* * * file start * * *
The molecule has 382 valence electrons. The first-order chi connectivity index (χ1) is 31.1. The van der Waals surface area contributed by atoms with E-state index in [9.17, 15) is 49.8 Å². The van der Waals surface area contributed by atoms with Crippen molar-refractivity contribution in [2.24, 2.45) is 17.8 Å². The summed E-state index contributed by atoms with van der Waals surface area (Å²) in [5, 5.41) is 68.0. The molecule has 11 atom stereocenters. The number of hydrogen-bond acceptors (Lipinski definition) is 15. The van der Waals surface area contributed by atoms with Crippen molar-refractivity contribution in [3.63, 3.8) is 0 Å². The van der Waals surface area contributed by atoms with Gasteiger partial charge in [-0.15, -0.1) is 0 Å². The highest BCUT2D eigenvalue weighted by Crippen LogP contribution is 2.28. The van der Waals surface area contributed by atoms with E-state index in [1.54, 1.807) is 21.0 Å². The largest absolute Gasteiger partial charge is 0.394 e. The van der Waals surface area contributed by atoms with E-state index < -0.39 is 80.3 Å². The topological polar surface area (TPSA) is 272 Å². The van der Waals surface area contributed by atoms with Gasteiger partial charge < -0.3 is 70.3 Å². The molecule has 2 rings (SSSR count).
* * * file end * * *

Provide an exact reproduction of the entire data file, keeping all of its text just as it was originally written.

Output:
The molecule has 382 valence electrons. The first-order chi connectivity index (χ1) is 31.1. The van der Waals surface area contributed by atoms with E-state index in [9.17, 15) is 49.8 Å². The van der Waals surface area contributed by atoms with Crippen molar-refractivity contribution in [2.24, 2.45) is 17.8 Å². The summed E-state index contributed by atoms with van der Waals surface area (Å²) in [5, 5.41) is 68.0. The molecule has 11 atom stereocenters. The number of hydrogen-bond acceptors (Lipinski definition) is 15. The van der Waals surface area contributed by atoms with Crippen molar-refractivity contribution in [3.63, 3.8) is 0 Å². The van der Waals surface area contributed by atoms with Gasteiger partial charge in [-0.15, -0.1) is 0 Å². The highest BCUT2D eigenvalue weighted by Crippen LogP contribution is 2.28. The van der Waals surface area contributed by atoms with E-state index in [1.54, 1.807) is 21.0 Å². The largest absolute Gasteiger partial charge is 0.394 e. The van der Waals surface area contributed by atoms with E-state index < -0.39 is 80.3 Å². The topological polar surface area (TPSA) is 272 Å². The van der Waals surface area contributed by atoms with Gasteiger partial charge < -0.3 is 70.3 Å². The molecule has 2 rings (SSSR count).